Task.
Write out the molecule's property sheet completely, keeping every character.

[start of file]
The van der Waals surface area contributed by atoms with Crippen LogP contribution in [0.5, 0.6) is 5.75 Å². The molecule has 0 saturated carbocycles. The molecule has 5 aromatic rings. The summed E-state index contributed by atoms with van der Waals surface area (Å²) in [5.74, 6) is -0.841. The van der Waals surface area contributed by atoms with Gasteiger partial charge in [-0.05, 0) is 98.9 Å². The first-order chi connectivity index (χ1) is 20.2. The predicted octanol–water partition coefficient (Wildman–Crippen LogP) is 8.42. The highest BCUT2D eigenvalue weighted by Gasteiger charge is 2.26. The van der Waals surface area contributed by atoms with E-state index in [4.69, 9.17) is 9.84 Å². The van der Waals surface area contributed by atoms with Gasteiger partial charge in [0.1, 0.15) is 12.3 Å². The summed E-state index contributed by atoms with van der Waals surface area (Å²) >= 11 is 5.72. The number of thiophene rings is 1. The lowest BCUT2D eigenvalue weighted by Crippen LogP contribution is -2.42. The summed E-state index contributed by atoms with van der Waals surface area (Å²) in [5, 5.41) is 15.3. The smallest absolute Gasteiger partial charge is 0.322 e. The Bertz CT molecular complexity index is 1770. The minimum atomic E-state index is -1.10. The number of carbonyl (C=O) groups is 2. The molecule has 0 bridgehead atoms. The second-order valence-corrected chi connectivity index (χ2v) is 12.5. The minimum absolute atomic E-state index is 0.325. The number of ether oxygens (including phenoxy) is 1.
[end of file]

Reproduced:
The van der Waals surface area contributed by atoms with Crippen LogP contribution in [0.5, 0.6) is 5.75 Å². The molecule has 0 saturated carbocycles. The molecule has 5 aromatic rings. The summed E-state index contributed by atoms with van der Waals surface area (Å²) in [5.74, 6) is -0.841. The van der Waals surface area contributed by atoms with Gasteiger partial charge in [-0.05, 0) is 98.9 Å². The first-order chi connectivity index (χ1) is 20.2. The predicted octanol–water partition coefficient (Wildman–Crippen LogP) is 8.42. The highest BCUT2D eigenvalue weighted by Gasteiger charge is 2.26. The van der Waals surface area contributed by atoms with E-state index in [4.69, 9.17) is 9.84 Å². The van der Waals surface area contributed by atoms with Gasteiger partial charge in [0.1, 0.15) is 12.3 Å². The summed E-state index contributed by atoms with van der Waals surface area (Å²) >= 11 is 5.72. The number of thiophene rings is 1. The lowest BCUT2D eigenvalue weighted by Crippen LogP contribution is -2.42. The summed E-state index contributed by atoms with van der Waals surface area (Å²) in [5, 5.41) is 15.3. The smallest absolute Gasteiger partial charge is 0.322 e. The Bertz CT molecular complexity index is 1770. The minimum atomic E-state index is -1.10. The number of carbonyl (C=O) groups is 2. The molecule has 0 bridgehead atoms. The second-order valence-corrected chi connectivity index (χ2v) is 12.5. The minimum absolute atomic E-state index is 0.325. The number of ether oxygens (including phenoxy) is 1.